I would describe your style as free-wheeling. You like to keep it loose and mess around with the audience. Do you find standup to be more exhilarating for you that way?
It keeps it from getting stale. I like to see what is going on that night and go in a different direction. I have tried some beaten paths, because when I don’t have a path then you can’t go off the beaten path. So that’s the way I try to do it. I used to not even have the path. But now I like to have the path, know what I’m gonna do. Then if I go off the path and it’s not working, then I wanna come back and go down the path that I know works. But yeah it’s fun to go off the path. Sometimes that works and you never return to your beaten path. It’s just as fun.
It’s great that you’re having such a good time on the road.
My new favorite expression is there’s so much shit, everyone’s perspective is their reality. So they don’t realize, oh that’s your reality. If you’re working shitty comedy clubs where they fill the audiences, oh the road can suck. But if you’re hitting these cool clubs, the road is great. New city, new comedy club, new comedians. You know what it’s like meeting new comedians? It’s like – you have your old friends and you love them dearly but making new friends when you’re younger, you stop doing that as you get older. At least some people do. It’s like making new friends. You have things in common but you’re new friends. And it’s so exciting. So you get to go this club, meet new friends, so it feels like when you’re in high school and you meet new people, make new friends. New best friends within 3 seconds and within 3 seconds you know “we’re gonna have so much fun for the next 5 days.”
So you like to spend some time with your features and your opening acts and get to know them?
Yeah, it’s fun. What else is gonna be better than that?
I want talk about your Daily Show segment that you got to do. Not many comics get to do panel on The Daily Show.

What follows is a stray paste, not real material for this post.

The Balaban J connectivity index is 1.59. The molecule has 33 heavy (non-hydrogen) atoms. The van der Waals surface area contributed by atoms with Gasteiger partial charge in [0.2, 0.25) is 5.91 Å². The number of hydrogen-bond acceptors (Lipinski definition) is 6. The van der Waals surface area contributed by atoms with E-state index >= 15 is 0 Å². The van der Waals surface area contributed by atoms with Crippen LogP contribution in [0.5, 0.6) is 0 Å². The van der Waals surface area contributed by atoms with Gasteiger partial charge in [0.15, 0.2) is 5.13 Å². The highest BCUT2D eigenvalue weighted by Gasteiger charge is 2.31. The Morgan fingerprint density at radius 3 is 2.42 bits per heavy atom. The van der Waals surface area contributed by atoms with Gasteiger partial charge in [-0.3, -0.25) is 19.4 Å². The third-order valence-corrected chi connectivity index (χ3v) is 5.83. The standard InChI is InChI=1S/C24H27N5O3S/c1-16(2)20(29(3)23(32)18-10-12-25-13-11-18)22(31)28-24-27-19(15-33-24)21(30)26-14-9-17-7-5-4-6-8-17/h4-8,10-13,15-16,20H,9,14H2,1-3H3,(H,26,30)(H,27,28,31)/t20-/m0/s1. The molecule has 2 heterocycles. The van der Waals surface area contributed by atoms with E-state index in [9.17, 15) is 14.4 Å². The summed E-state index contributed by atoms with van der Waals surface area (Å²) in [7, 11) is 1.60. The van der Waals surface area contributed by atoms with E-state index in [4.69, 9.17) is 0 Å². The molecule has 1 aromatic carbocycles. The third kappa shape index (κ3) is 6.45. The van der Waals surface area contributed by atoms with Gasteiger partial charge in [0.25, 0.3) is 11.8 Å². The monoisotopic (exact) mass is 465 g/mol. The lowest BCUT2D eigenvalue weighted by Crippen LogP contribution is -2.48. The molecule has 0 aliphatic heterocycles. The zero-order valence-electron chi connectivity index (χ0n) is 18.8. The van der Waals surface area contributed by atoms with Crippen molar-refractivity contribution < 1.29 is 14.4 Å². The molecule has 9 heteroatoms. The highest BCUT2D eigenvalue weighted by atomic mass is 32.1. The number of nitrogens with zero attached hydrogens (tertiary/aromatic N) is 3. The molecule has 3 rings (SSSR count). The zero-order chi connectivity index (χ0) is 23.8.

No, it’s funny you say that because I said the same thing to my brother. He asked if that’s a cool show to do, and I was like “You bet it is.” I was really nervous. I love that show. It was about a week before, I was doing it, and I know I had this theory, and I know I’m long-winded with everything. But everyone wonders what their eternal life is going to be, and the more religious you are the more you worry about that, but no one really knows. And what if just your words were your eternal life. Whatever you say, that’s your eternal life… And history, history doesn’t lie. If history lies then you’re just full of shit, you don’t want to be proven wrong. But history doesn’t fucking lie… To watch The Daily Show now and go “wow, this show.” In 30 years, look at the Jon Stewart show, in 40 years to stumble upon it and go “Oh this guy’s funny.” That’s what’s gonna happen. That’s what happens to me. I remember looking on the internet one night and finding this old show that was on so that show is just gonna prove itself to be on the right side of history. So the eternal life – everybody on that show is monumental. That’s a huge compliment, and they deserve it. And that’s what we talked about. But I never thought I’d get to be on that show. I didn’t even think about it. And then they called me and I was like fuck, I am a little nervous. After I did that interview I went out to dinner with some friends and I said one thing when I was done. Let me tell you, Jon Stewart, he is fucking present. He is everything. When you’re done talking, he is, and he’s not faking it either. There are different levels of being engaged and one is when people think they’re engaged. Maybe that’s the start – fake it till you make it. And then get to the point where, “Oh, no no no, we’re engaged.” So it was a lot of fun. I never got to do The Tonight Show with Johnny, I never go to do The Tonight Show with Jay, I never got to do David Letterman, but I’ve done a lot of other cool things. I try not to be “woe is me.” They’re all the standards and I never really got to do any of them. But the Daily Show was cool. I really enjoyed that.